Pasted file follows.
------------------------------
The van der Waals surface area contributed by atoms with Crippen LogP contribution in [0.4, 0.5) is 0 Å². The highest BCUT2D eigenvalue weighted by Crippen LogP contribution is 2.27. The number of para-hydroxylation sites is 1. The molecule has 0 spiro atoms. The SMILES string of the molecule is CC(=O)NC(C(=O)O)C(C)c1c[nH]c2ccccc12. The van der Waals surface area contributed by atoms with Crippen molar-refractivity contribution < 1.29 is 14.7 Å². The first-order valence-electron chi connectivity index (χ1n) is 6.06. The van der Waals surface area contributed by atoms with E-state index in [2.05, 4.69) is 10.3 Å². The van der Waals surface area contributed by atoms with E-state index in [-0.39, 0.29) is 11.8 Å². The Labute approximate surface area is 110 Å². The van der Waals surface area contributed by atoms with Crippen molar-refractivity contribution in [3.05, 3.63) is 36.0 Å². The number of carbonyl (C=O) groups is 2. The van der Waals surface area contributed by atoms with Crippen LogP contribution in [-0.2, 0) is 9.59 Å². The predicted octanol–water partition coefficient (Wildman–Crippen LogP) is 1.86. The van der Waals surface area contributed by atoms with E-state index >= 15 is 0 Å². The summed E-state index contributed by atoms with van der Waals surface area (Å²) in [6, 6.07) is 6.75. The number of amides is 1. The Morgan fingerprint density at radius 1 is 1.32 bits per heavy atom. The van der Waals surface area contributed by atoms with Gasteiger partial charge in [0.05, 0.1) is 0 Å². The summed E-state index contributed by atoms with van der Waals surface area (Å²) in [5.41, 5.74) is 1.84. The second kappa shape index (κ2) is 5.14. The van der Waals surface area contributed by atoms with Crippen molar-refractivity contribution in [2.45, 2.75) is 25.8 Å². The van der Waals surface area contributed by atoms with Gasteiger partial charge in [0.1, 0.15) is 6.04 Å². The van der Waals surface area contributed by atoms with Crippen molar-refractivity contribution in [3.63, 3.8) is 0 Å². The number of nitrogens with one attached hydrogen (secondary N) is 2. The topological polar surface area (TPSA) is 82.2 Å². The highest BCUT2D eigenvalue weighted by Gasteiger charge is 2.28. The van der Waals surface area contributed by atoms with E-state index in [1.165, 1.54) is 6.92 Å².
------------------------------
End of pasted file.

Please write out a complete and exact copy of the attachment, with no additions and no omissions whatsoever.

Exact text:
The van der Waals surface area contributed by atoms with Crippen LogP contribution in [0.4, 0.5) is 0 Å². The highest BCUT2D eigenvalue weighted by Crippen LogP contribution is 2.27. The number of para-hydroxylation sites is 1. The molecule has 0 spiro atoms. The SMILES string of the molecule is CC(=O)NC(C(=O)O)C(C)c1c[nH]c2ccccc12. The van der Waals surface area contributed by atoms with Crippen molar-refractivity contribution < 1.29 is 14.7 Å². The first-order valence-electron chi connectivity index (χ1n) is 6.06. The van der Waals surface area contributed by atoms with E-state index in [2.05, 4.69) is 10.3 Å². The van der Waals surface area contributed by atoms with E-state index in [-0.39, 0.29) is 11.8 Å². The Labute approximate surface area is 110 Å². The van der Waals surface area contributed by atoms with Crippen molar-refractivity contribution in [3.05, 3.63) is 36.0 Å². The number of carbonyl (C=O) groups is 2. The van der Waals surface area contributed by atoms with Crippen LogP contribution in [-0.2, 0) is 9.59 Å². The predicted octanol–water partition coefficient (Wildman–Crippen LogP) is 1.86. The van der Waals surface area contributed by atoms with E-state index >= 15 is 0 Å². The summed E-state index contributed by atoms with van der Waals surface area (Å²) in [6, 6.07) is 6.75. The number of amides is 1. The Morgan fingerprint density at radius 1 is 1.32 bits per heavy atom. The van der Waals surface area contributed by atoms with Gasteiger partial charge in [0.05, 0.1) is 0 Å². The summed E-state index contributed by atoms with van der Waals surface area (Å²) in [5.41, 5.74) is 1.84. The second kappa shape index (κ2) is 5.14. The van der Waals surface area contributed by atoms with Crippen molar-refractivity contribution in [2.45, 2.75) is 25.8 Å². The van der Waals surface area contributed by atoms with Gasteiger partial charge in [0.1, 0.15) is 6.04 Å². The van der Waals surface area contributed by atoms with Crippen molar-refractivity contribution in [3.63, 3.8) is 0 Å². The number of nitrogens with one attached hydrogen (secondary N) is 2. The topological polar surface area (TPSA) is 82.2 Å². The highest BCUT2D eigenvalue weighted by Gasteiger charge is 2.28. The van der Waals surface area contributed by atoms with E-state index in [1.165, 1.54) is 6.92 Å².